It is such a relief and so much fun for The Networked Nonprofit to be out of our heads and off of our computers and finally into other people’s hands!
Here are photos from our events last week in San Francisco and DC hosted by the David and Lucile Packard Foundation, NetSquared, The Case Foundation and Nonprofit 2.0. Here is my favorite book photo so far:
A few thoughts from our launch week.
One of the main vehicles for sharing news about the book we used during the week was live video and chat. On Monday we hosted our own live video, on Thursday we did a live chat at the Chronicle of Philanthropy and on Friday we again used UStream for a video conversation at the Case Foundation about America’s Giving Challenge. Each time I was reminded of scenes from one of my favorite movies, My Favorite Year, about the early years of television. Here’s the trailer from the movie:
Each time we were scurrying around to make the technology work. Poor Beth was trying to monitor the tweet and Ustream chats and questions in real time, with and without her glasses, during our broadcast (I wasn’t much help). Our BlogTalkRadio chat at the Chronicle was fun, alas, most callers couldn’t get on air and we didn’t know if it was us or them. And seconds before we went live at the Case Foundation, Eric Johnson, a brillant technologist, was frantically trying to get around the internal firewall. We’re all just figuring it out, live, and I imagine in two or three years from now will look back and giggle about our early attempts.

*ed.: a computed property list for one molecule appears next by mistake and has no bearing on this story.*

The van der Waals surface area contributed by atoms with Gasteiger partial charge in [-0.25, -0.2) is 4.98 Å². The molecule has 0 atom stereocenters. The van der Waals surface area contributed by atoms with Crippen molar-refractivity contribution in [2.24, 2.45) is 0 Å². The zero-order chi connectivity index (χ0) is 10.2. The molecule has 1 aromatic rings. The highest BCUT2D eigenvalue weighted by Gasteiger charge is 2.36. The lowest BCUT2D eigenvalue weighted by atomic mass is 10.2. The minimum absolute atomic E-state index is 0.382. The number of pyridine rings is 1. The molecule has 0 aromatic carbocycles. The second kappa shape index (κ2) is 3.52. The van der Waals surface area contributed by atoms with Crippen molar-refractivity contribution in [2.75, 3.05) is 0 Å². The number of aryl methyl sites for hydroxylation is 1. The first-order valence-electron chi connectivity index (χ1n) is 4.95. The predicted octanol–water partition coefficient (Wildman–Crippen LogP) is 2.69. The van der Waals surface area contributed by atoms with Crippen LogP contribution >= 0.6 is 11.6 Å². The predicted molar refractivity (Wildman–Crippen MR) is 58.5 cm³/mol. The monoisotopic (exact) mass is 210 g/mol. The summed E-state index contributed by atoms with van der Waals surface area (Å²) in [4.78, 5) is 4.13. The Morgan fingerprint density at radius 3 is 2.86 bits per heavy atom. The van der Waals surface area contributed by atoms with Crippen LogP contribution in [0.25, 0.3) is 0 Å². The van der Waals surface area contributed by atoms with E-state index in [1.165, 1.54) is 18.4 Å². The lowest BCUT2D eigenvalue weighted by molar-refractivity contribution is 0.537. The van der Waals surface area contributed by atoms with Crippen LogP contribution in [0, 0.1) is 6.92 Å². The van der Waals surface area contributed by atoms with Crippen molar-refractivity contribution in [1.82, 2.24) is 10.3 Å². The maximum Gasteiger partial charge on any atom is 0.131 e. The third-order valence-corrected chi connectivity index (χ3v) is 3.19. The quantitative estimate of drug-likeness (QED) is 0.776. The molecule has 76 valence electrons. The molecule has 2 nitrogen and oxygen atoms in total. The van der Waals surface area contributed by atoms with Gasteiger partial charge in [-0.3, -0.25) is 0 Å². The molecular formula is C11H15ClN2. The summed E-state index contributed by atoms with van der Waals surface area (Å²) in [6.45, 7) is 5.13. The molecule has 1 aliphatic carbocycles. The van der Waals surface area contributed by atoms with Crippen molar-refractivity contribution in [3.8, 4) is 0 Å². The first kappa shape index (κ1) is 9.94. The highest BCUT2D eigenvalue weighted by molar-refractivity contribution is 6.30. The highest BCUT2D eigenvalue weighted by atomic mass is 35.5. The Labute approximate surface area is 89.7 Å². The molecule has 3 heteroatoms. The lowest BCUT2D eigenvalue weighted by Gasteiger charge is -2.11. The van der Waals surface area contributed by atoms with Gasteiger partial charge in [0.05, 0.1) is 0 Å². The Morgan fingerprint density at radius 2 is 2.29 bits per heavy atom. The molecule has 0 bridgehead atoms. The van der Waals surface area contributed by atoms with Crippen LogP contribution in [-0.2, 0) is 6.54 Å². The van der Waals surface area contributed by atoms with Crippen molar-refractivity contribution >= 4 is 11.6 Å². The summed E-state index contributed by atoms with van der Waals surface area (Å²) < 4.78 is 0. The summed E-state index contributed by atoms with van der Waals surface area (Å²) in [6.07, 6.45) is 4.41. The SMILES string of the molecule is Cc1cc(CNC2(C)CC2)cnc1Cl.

On a more serious note there was a thread of conversation that I had with people we met in person last week that was both gratifying and a bit sad. A number of people said to me privately, sotto voce and not for attribution, that they are adopting social media from within their nonprofits, but surreptitiously and even with some fear for their jobs, because of the fortress mentalities from senior management. They didn’t want advice as much as they wanted someone to listen and to tell them that they were doing the right thing by going around the conventions and roadblocks put up by managers educated in a previous century and paralyzed by the fear of giving up control to people inside and out. I admire their courage and strength to do this and the only advice I could offer them is that they are doing the right thing that someday soon their organizations will appreciate their efforts. But until then, they will need to find allies throughout the organization and on their boards to support the need to change and open up their fortresses.
I am immensely grateful for the people and organizations that have been supportive of our launch. It is very exciting to see how timely are the ideas in the book. Beth and I are in NYC this week, first at events graciously hosted by Fenton Communications and Demos on Tuesday followed by a book signing and workshop at the National Conference on Volunteering and Service.